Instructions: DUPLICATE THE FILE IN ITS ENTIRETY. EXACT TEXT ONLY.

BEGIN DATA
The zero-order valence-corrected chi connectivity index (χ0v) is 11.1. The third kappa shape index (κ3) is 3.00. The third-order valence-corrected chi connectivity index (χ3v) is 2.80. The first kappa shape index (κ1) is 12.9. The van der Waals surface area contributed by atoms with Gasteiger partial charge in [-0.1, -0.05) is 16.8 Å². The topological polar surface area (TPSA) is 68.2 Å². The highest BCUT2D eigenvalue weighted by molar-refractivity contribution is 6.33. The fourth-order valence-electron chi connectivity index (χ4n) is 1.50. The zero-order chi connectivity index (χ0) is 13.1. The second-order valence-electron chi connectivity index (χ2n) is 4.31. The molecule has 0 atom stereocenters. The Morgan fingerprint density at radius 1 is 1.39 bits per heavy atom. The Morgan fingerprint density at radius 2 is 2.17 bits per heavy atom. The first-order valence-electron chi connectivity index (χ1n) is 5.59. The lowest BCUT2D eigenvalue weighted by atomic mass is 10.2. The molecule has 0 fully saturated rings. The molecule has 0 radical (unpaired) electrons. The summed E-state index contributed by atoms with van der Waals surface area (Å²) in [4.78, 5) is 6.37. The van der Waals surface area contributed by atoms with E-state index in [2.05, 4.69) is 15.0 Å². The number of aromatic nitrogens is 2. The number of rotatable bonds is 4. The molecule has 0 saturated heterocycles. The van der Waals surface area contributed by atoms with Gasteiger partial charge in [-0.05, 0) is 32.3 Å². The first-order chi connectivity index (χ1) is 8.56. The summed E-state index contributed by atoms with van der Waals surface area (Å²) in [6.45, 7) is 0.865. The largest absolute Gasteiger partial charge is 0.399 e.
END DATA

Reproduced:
The zero-order valence-corrected chi connectivity index (χ0v) is 11.1. The third kappa shape index (κ3) is 3.00. The third-order valence-corrected chi connectivity index (χ3v) is 2.80. The first kappa shape index (κ1) is 12.9. The van der Waals surface area contributed by atoms with Gasteiger partial charge in [-0.1, -0.05) is 16.8 Å². The topological polar surface area (TPSA) is 68.2 Å². The highest BCUT2D eigenvalue weighted by molar-refractivity contribution is 6.33. The fourth-order valence-electron chi connectivity index (χ4n) is 1.50. The zero-order chi connectivity index (χ0) is 13.1. The second-order valence-electron chi connectivity index (χ2n) is 4.31. The molecule has 0 atom stereocenters. The Morgan fingerprint density at radius 1 is 1.39 bits per heavy atom. The Morgan fingerprint density at radius 2 is 2.17 bits per heavy atom. The first-order valence-electron chi connectivity index (χ1n) is 5.59. The lowest BCUT2D eigenvalue weighted by atomic mass is 10.2. The molecule has 0 fully saturated rings. The molecule has 0 radical (unpaired) electrons. The summed E-state index contributed by atoms with van der Waals surface area (Å²) in [4.78, 5) is 6.37. The van der Waals surface area contributed by atoms with E-state index in [2.05, 4.69) is 15.0 Å². The number of aromatic nitrogens is 2. The number of rotatable bonds is 4. The molecule has 0 saturated heterocycles. The van der Waals surface area contributed by atoms with Gasteiger partial charge in [-0.05, 0) is 32.3 Å². The first-order chi connectivity index (χ1) is 8.56. The summed E-state index contributed by atoms with van der Waals surface area (Å²) in [6.45, 7) is 0.865. The largest absolute Gasteiger partial charge is 0.399 e.